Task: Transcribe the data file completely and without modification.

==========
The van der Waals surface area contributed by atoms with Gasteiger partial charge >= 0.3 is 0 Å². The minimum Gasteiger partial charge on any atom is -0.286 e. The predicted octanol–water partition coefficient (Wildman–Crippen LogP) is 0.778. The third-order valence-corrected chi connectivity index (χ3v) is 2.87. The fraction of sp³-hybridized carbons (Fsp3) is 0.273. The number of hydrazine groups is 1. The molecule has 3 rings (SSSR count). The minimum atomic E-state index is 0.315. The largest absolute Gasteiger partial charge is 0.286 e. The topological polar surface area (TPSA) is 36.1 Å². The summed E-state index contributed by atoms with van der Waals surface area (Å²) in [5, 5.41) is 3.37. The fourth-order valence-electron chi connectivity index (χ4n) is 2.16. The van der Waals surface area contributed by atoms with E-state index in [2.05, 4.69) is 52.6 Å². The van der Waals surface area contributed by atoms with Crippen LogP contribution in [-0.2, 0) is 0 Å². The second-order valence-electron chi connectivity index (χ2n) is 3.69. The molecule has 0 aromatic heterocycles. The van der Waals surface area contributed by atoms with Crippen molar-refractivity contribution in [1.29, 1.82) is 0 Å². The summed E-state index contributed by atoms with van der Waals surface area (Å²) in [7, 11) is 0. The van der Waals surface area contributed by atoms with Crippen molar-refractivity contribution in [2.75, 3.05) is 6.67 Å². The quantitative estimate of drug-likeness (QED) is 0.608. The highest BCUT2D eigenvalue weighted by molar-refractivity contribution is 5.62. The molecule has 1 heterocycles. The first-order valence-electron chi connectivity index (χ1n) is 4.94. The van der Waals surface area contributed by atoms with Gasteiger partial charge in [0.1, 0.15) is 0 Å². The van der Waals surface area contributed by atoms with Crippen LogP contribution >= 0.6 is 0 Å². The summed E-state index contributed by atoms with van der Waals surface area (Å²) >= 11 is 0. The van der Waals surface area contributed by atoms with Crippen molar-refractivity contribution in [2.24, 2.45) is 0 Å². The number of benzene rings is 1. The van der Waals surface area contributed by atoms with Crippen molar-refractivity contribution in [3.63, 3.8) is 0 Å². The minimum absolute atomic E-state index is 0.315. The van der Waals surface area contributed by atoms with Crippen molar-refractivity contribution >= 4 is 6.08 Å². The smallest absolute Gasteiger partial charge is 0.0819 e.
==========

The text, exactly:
The van der Waals surface area contributed by atoms with Gasteiger partial charge >= 0.3 is 0 Å². The minimum Gasteiger partial charge on any atom is -0.286 e. The predicted octanol–water partition coefficient (Wildman–Crippen LogP) is 0.778. The third-order valence-corrected chi connectivity index (χ3v) is 2.87. The fraction of sp³-hybridized carbons (Fsp3) is 0.273. The number of hydrazine groups is 1. The molecule has 3 rings (SSSR count). The minimum atomic E-state index is 0.315. The largest absolute Gasteiger partial charge is 0.286 e. The topological polar surface area (TPSA) is 36.1 Å². The summed E-state index contributed by atoms with van der Waals surface area (Å²) in [5, 5.41) is 3.37. The fourth-order valence-electron chi connectivity index (χ4n) is 2.16. The van der Waals surface area contributed by atoms with E-state index in [2.05, 4.69) is 52.6 Å². The van der Waals surface area contributed by atoms with Crippen LogP contribution in [-0.2, 0) is 0 Å². The second-order valence-electron chi connectivity index (χ2n) is 3.69. The molecule has 0 aromatic heterocycles. The van der Waals surface area contributed by atoms with Crippen molar-refractivity contribution in [1.29, 1.82) is 0 Å². The summed E-state index contributed by atoms with van der Waals surface area (Å²) in [7, 11) is 0. The van der Waals surface area contributed by atoms with Crippen molar-refractivity contribution in [2.75, 3.05) is 6.67 Å². The quantitative estimate of drug-likeness (QED) is 0.608. The highest BCUT2D eigenvalue weighted by molar-refractivity contribution is 5.62. The molecule has 1 heterocycles. The first-order valence-electron chi connectivity index (χ1n) is 4.94. The van der Waals surface area contributed by atoms with Gasteiger partial charge in [0.1, 0.15) is 0 Å². The van der Waals surface area contributed by atoms with Crippen LogP contribution >= 0.6 is 0 Å². The summed E-state index contributed by atoms with van der Waals surface area (Å²) >= 11 is 0. The van der Waals surface area contributed by atoms with Crippen molar-refractivity contribution in [2.24, 2.45) is 0 Å². The number of benzene rings is 1. The van der Waals surface area contributed by atoms with Crippen molar-refractivity contribution in [3.63, 3.8) is 0 Å². The minimum absolute atomic E-state index is 0.315. The van der Waals surface area contributed by atoms with Crippen molar-refractivity contribution >= 4 is 6.08 Å². The smallest absolute Gasteiger partial charge is 0.0819 e.